Providing Students Real-World Experiences

When students enter the workforce after college, many of them are not as prepared as they think they are. In fact, a study from the Association of American Colleges and Universities found that, while roughly 70 percent of college students assume they have the critical thinking skills they need to be successful in their careers, employers’ responses showed that less than one-third of these graduates are actually equipped for the real world.

In an article they wrote for Forbes, Dean of the New York Institute of Technology Office of Career Services John Hyde and his assistant, Amy Bravo, stressed that colleges should be more responsible for helping to ensure that students are aptly developed enough in terms of career readiness to secure long-term employment in an increasingly competitive market. However, some high schools are taking the initiative to help students properly prepare for the real-world opportunities ahead of them.

Fairmont Preparatory Academy marketing teacher Sara Brown, who worked in the corporate setting for eight years, makes extra efforts to bring in guest speakers and create assignments that resemble actual workforce scenarios in hopes that her students will remember the activities and information presented by the speakers because of the increased levels of interest these situations create.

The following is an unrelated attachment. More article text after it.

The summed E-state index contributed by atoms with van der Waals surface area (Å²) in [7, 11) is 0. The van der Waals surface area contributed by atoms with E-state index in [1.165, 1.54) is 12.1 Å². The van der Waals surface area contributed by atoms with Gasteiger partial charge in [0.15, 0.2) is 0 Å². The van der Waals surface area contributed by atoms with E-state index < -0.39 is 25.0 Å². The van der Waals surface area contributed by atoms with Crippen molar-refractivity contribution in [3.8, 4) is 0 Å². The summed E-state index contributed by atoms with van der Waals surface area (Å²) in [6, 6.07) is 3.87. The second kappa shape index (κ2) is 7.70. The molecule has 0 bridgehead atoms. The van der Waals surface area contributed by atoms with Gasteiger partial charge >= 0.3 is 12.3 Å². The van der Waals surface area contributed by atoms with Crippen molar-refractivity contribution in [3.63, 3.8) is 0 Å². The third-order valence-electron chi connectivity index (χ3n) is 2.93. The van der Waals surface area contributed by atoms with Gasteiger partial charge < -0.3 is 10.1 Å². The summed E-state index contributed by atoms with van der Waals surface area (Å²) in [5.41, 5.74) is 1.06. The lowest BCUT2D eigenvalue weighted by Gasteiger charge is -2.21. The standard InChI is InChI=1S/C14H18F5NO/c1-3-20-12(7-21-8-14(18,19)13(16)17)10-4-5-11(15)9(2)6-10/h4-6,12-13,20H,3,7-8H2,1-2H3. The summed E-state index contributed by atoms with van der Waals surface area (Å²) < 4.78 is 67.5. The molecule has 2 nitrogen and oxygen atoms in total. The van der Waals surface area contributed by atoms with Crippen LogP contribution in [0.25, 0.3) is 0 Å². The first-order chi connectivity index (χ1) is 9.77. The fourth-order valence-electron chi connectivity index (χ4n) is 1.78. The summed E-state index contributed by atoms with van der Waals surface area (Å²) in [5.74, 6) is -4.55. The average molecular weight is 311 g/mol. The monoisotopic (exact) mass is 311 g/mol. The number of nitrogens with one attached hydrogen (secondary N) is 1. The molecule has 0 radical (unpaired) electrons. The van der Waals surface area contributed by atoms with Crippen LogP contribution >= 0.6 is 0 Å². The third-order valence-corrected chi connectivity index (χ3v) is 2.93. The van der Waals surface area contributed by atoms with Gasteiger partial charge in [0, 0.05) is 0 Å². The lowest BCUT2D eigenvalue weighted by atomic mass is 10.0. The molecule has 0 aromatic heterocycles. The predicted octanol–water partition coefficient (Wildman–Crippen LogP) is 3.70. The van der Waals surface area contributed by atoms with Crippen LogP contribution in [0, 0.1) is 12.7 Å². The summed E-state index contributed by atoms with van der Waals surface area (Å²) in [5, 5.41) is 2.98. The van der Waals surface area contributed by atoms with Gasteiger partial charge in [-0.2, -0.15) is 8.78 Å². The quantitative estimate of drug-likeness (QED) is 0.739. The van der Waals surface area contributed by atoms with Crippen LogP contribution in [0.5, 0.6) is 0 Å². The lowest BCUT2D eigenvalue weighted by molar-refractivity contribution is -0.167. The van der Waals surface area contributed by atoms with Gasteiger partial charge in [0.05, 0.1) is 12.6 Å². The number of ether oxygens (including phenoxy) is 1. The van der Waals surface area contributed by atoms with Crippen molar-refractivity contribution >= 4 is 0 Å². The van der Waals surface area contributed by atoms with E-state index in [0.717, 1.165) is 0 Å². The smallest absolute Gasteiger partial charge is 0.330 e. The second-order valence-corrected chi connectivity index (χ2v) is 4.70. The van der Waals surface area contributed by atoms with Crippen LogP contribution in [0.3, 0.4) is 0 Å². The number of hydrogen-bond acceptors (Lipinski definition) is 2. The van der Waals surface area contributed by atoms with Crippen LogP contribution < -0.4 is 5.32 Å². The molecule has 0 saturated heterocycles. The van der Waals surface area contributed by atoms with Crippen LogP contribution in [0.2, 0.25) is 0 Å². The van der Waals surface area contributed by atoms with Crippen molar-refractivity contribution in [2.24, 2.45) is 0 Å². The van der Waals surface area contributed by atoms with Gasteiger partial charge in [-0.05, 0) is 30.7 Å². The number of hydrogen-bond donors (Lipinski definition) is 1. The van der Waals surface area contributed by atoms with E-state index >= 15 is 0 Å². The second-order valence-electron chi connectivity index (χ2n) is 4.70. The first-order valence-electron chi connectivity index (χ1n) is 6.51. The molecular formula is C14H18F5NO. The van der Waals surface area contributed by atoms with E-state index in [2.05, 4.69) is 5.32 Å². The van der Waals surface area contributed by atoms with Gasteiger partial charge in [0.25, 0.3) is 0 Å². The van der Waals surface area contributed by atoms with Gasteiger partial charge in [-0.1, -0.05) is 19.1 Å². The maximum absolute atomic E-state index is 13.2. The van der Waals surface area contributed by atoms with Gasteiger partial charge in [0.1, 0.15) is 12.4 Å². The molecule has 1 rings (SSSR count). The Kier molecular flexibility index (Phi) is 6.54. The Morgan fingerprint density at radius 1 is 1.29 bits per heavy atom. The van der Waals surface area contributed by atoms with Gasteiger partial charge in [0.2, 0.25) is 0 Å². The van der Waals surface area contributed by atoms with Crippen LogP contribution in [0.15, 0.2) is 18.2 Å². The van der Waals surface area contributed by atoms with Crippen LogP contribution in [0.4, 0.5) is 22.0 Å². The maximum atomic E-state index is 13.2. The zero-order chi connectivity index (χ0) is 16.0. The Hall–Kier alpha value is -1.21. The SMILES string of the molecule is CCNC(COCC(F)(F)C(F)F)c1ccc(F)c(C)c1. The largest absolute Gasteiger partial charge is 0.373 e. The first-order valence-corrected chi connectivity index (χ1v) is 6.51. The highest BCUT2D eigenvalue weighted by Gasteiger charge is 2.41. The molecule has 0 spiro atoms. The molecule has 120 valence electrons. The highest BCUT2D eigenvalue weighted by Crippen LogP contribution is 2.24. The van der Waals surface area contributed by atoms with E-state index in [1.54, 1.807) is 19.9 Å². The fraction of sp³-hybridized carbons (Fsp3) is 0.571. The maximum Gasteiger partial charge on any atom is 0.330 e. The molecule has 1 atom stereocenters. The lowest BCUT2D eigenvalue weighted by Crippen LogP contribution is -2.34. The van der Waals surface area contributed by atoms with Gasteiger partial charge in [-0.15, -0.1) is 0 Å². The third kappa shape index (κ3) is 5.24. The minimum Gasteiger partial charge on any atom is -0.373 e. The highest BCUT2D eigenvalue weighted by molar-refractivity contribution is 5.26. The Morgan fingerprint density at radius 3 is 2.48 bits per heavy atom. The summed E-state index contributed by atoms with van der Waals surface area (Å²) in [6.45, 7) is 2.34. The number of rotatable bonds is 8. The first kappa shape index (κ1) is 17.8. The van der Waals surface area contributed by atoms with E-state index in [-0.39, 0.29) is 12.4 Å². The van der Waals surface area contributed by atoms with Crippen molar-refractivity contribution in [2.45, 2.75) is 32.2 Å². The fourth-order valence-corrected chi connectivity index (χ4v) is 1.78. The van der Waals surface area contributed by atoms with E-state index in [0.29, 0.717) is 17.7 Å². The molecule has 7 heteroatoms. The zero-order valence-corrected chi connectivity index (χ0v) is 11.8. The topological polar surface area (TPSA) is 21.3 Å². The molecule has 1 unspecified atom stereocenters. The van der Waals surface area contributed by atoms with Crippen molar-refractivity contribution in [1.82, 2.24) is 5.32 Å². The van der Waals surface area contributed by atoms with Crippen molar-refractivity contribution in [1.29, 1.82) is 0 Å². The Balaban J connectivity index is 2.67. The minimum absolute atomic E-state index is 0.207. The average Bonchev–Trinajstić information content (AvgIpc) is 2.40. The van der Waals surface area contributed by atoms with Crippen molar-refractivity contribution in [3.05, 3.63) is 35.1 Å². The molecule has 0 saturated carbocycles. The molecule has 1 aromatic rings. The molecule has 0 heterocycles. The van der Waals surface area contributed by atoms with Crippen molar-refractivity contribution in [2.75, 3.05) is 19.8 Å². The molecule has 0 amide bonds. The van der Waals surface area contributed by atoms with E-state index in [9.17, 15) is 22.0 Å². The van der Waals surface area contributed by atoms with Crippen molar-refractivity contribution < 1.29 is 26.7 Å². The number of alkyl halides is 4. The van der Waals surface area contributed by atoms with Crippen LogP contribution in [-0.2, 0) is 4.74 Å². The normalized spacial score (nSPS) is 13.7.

“They’re going to retain the information from the memories that they get—working with their partners and teammates and learning from other people,” Ms. Brown said. “I know from personal experience what they’re going to need, and I try my best to take the textbook and make it as fun and engaging and as real as I can.”

The strategy seems to be working and helping Fairmont Prep marketing students further ready themselves for college and their future careers. Sophomore Alessandro Furlong said that he has gained insight into how the corporate world works, which not only increases the likelihood that he will not be surprised by the expectations and standards in any future jobs he obtains but also has allowed him to have in-depth conversations with his father and his own business.

“I’m able to have discussions with him and understand more about his business, and I see him as who I want to be in the future,” Furlong said.

Ms. Brown also encourages her students to apply for internships, especially between their sophomore and junior years of high school, when they often have more availability. Taking part in these WHAT furthers students’ real-world experiences and helps them get better pictures of what to expect once they do enter the workforce.

“Having internships opens their eyes and helps them to connect the dots to what they learned in the classroom,” Ms. Brown said. “Maybe some of that business terminology comes up in meetings that they’re in or some of the things they learn in the class or from the projects they’ve done are reflected in what they’re doing in those internships.”

Hyde and Bravo also emphasize the need for college-level curricula to “better simulate real-world working conditions,” another concern that is already being addressed at the high school level in Fairmont Prep’s marketing class.

“It provides another example to how what we’re learning can be seen in the real world and how we’re going to see it again in our future,” sophomore Bikram Sawhney said. “it gives us an opportunity to try out something now, when we may have less risk, as to seeing it in our future, when it may be more impactful.”

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